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Editorial focus: entering into the non-coding RNA era

Abstract

Recent developments in high-throughput genotyping technologies have revealed the existence of several new classes of RNA that do not encode proteins but serve other cellular roles. To date, these non-coding RNAs (ncRNAs) have been shown to modulate both gene expression and genome remodeling, thus contributing to the control of both normal and disease-related cellular processes. The attraction of this research topic can be seen in the increasing number of submissions on ncRNAs to molecular biology journals, including Cellular Molecular Biology Letters (CMBL). As researchers attempt to deepen the understanding of the role of ncRNAs in cell biology, it is worth discussing the broader importance of this research.

The correlation between genotype and phenotype has become the Holy Grail of biomedical research in recent decades. High-throughput genotyping technologies such as deep sequencing have dramatically enhanced our understanding of the function and complex organization of the eukaryotic genome. They have also revealed the existence of several new classes of RNA that do not encode proteins, instead serving other cellular roles: the non-coding RNAs (ncRNAs) [1,2,3,4].

To date, ncRNAs have been assigned a variety of functions, including regulation of gene expression, both transcriptional (eRNAs) and post-transcriptional (microRNAs; miRNAs); modulation of RNA processing (ribozymes); translation (miRNAs); and protection from foreign nucleic acids (piRNA) [1,2,3,4,5,6]. Furthermore, ncRNAs can guide DNA synthesis or genome rearrangement. Looking at these functions from a high level, we can state that these ncRNAs modulate both gene expression and genome remodeling [1]. Although some classes of ncRNA simply utilize their RNA structure to serve their biological function (ribozymes and riboswitches), the majority require specific associations with proteins (snRNPs, snoRNPs, microRNAs, piRNA and long ncRNAs) to fulfill their biological activity [1, 6, 7].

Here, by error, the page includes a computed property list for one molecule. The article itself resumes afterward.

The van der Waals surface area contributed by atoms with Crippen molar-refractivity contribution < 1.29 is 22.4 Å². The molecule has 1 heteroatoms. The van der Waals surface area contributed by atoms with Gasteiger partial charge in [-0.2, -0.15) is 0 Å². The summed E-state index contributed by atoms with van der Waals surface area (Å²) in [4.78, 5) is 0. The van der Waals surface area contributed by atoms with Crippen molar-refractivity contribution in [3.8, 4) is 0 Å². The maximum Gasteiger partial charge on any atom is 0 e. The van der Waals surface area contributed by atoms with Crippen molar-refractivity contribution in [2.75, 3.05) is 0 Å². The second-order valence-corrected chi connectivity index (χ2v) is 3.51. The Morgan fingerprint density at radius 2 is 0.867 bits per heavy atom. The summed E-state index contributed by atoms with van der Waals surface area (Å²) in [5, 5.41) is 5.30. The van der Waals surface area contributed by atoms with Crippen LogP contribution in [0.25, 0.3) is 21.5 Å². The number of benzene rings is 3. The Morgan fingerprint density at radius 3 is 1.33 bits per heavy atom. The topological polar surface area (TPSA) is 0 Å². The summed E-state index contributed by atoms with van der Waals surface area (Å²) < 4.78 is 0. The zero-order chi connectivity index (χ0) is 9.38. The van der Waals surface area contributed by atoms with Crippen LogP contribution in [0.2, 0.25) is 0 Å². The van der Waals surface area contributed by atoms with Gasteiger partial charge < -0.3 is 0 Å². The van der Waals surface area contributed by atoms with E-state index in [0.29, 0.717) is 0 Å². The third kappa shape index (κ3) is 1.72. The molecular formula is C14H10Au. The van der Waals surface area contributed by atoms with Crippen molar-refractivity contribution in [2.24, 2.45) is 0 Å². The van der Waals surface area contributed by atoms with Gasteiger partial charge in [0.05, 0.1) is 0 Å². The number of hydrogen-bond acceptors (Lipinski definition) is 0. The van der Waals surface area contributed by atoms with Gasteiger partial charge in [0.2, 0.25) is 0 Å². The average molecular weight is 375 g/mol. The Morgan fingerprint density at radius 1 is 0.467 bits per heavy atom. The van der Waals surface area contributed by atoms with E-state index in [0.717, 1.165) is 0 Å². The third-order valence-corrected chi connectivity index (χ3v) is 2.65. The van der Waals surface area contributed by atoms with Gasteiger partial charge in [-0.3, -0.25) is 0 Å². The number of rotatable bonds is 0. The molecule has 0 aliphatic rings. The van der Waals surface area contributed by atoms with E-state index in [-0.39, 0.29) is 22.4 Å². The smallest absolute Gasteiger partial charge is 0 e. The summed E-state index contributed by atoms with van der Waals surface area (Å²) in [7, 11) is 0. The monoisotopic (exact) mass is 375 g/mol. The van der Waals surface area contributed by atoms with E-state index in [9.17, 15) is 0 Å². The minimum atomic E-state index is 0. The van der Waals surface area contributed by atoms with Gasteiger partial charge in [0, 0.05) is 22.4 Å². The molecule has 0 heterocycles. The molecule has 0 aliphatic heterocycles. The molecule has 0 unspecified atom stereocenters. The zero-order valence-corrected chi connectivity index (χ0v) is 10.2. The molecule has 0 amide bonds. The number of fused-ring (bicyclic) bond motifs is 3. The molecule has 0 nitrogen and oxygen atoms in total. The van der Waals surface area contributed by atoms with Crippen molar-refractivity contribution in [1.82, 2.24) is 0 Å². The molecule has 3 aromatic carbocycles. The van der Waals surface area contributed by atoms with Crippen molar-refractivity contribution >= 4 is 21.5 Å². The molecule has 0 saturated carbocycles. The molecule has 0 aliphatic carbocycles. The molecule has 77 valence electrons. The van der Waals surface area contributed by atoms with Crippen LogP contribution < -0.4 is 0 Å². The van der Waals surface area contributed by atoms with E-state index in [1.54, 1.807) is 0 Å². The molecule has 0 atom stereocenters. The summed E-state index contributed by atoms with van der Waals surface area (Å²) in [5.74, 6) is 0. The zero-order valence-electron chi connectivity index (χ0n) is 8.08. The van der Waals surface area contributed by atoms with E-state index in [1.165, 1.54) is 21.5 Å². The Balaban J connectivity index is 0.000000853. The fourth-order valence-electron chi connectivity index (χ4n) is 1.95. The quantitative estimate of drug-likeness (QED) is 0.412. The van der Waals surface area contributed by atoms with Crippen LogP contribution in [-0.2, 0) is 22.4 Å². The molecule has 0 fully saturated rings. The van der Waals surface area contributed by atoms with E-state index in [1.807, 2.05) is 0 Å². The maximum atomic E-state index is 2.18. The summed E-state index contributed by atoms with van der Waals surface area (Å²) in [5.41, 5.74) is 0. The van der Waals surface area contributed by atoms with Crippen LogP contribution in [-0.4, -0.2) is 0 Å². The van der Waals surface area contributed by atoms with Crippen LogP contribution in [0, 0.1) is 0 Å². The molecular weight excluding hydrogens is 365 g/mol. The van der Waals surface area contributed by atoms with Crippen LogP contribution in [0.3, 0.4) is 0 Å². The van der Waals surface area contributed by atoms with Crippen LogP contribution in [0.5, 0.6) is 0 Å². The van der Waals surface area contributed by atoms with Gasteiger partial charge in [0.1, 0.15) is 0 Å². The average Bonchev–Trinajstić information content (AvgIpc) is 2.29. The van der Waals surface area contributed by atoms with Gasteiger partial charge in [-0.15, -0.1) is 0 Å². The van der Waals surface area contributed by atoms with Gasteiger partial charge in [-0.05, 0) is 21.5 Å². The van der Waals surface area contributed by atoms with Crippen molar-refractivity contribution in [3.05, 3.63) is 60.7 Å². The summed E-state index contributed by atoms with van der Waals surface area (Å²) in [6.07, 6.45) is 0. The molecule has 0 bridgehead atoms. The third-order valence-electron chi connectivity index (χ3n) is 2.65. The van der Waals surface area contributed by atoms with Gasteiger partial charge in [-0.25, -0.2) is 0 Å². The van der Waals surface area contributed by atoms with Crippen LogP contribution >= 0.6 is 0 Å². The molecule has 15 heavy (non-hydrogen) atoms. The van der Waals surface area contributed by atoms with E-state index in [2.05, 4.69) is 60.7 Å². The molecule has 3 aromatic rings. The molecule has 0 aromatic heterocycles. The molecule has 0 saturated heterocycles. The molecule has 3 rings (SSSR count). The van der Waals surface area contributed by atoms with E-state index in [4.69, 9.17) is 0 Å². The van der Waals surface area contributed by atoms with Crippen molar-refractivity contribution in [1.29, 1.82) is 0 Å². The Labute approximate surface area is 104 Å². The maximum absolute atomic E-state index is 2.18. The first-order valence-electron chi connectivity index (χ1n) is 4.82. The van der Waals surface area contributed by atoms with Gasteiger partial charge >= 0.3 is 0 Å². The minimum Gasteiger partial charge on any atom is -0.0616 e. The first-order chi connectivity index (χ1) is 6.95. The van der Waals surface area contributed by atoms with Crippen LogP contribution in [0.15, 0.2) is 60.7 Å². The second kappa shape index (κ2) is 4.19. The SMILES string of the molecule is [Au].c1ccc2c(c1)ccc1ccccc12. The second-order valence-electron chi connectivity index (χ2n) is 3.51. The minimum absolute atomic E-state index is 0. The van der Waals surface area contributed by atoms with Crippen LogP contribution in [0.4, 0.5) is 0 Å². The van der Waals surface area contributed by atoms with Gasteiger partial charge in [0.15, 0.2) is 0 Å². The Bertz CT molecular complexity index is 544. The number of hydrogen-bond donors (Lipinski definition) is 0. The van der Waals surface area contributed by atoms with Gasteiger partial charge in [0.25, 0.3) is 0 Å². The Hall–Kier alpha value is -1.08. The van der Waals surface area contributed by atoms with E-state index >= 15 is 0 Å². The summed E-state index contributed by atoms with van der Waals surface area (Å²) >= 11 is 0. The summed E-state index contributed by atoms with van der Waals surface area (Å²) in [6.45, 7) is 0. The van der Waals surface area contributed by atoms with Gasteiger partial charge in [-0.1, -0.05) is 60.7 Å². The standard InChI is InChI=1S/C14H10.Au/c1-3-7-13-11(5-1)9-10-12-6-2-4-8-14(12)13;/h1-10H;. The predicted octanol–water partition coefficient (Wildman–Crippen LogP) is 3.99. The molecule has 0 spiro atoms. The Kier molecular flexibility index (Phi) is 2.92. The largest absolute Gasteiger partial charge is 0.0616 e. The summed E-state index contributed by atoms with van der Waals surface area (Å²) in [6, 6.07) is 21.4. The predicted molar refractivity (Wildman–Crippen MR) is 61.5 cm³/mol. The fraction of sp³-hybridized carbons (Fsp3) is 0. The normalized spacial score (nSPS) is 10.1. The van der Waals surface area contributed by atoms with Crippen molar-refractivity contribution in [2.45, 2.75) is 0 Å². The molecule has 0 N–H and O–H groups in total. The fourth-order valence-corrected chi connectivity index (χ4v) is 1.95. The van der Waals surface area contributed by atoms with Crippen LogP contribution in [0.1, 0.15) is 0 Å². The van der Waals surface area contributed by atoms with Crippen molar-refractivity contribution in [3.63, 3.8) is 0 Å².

The significant growth in number of reports on ncRNAs began in the early 2000s, when miRNAs, a class of short ncRNAs (22–25 nt), were accepted as post-transcriptional regulators of eukaryotic gene expression. The level of interest in these nucleic acids has certainly not abated. Recently, the editors of Cellular Molecular Biology Letters (CMBL) have witnessed a sharp increase in the number of submissions aiming to deepen the understanding of the role of ncRNAs in cell biology. In the light of this increased attention, we would like to briefly discuss that role here.

Without doubt, miRNAs constitute the most extensively studied class of ncRNAs. Discovered in the laboratory of Dr. Victor Ambros and Dr. Gary Ruvkun in 1993, the original studied organism was Caenorhabditis elegans [8,9,10]. MiRNAs are now known to be present in most eukaryotes, including humans [11,12,13]. It is estimated that they account for 1–5% of the human genome (from < 1 to 50,000 molecules per cell [14]) and regulate at least 30% of the protein-coding genes [15,16,17].

In mammalian cells, miRNAs recognize specific target mRNA sequences (with sites most frequently localized within the 3’-UTR) and initiate translational repression followed by decay of the mRNA [18,19,20,21]. However, since miRNAs rarely repress their target genes by more than 30%, recent reports suggest that their function is rather to modulate gene expression then to serve as strong post-transcriptional repressors [22]. Nevertheless, some miRNAs cause large-scale switch-like effects under stress or disease conditions [23,24,25,26]. Notably, mammalian miRNAs are also active in the nucleus, where they are proposed to mediate chromatin silencing at specific loci by base pairing to nascent transcripts [27,28,29].